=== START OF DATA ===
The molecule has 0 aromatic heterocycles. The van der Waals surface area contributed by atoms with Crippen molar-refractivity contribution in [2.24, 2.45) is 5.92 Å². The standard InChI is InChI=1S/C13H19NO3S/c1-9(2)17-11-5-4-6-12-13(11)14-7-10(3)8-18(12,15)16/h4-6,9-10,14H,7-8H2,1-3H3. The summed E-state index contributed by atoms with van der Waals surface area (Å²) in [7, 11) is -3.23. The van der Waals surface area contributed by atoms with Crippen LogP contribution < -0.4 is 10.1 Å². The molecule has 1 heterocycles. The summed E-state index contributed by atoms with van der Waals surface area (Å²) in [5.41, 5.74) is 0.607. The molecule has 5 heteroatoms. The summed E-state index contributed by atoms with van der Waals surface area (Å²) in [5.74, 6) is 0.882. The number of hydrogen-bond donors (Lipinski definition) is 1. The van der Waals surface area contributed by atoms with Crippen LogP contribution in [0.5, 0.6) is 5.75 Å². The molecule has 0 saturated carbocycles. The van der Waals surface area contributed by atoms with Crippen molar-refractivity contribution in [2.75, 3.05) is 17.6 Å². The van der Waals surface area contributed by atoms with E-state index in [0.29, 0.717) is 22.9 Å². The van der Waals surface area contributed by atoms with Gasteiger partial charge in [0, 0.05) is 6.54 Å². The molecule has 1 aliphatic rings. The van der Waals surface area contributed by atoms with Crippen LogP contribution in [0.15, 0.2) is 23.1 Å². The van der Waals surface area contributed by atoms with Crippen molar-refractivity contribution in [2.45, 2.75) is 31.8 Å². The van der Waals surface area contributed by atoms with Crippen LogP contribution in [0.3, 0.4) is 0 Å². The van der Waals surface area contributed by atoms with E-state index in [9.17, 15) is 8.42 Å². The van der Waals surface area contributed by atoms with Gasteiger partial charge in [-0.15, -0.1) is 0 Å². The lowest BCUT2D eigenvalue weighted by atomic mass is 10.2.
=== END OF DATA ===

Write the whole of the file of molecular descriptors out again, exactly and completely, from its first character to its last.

The molecule has 0 aromatic heterocycles. The van der Waals surface area contributed by atoms with Crippen molar-refractivity contribution in [2.24, 2.45) is 5.92 Å². The standard InChI is InChI=1S/C13H19NO3S/c1-9(2)17-11-5-4-6-12-13(11)14-7-10(3)8-18(12,15)16/h4-6,9-10,14H,7-8H2,1-3H3. The summed E-state index contributed by atoms with van der Waals surface area (Å²) in [7, 11) is -3.23. The van der Waals surface area contributed by atoms with Crippen LogP contribution < -0.4 is 10.1 Å². The molecule has 1 heterocycles. The summed E-state index contributed by atoms with van der Waals surface area (Å²) in [5.41, 5.74) is 0.607. The molecule has 5 heteroatoms. The summed E-state index contributed by atoms with van der Waals surface area (Å²) in [5.74, 6) is 0.882. The number of hydrogen-bond donors (Lipinski definition) is 1. The van der Waals surface area contributed by atoms with Crippen LogP contribution in [0.5, 0.6) is 5.75 Å². The molecule has 0 saturated carbocycles. The van der Waals surface area contributed by atoms with Crippen molar-refractivity contribution in [2.75, 3.05) is 17.6 Å². The van der Waals surface area contributed by atoms with E-state index in [0.29, 0.717) is 22.9 Å². The van der Waals surface area contributed by atoms with Gasteiger partial charge in [0, 0.05) is 6.54 Å². The molecule has 1 aliphatic rings. The van der Waals surface area contributed by atoms with Crippen LogP contribution in [0.15, 0.2) is 23.1 Å². The van der Waals surface area contributed by atoms with Crippen molar-refractivity contribution in [2.45, 2.75) is 31.8 Å². The van der Waals surface area contributed by atoms with Crippen LogP contribution in [0.3, 0.4) is 0 Å². The van der Waals surface area contributed by atoms with E-state index in [9.17, 15) is 8.42 Å². The van der Waals surface area contributed by atoms with Gasteiger partial charge in [-0.15, -0.1) is 0 Å². The lowest BCUT2D eigenvalue weighted by atomic mass is 10.2.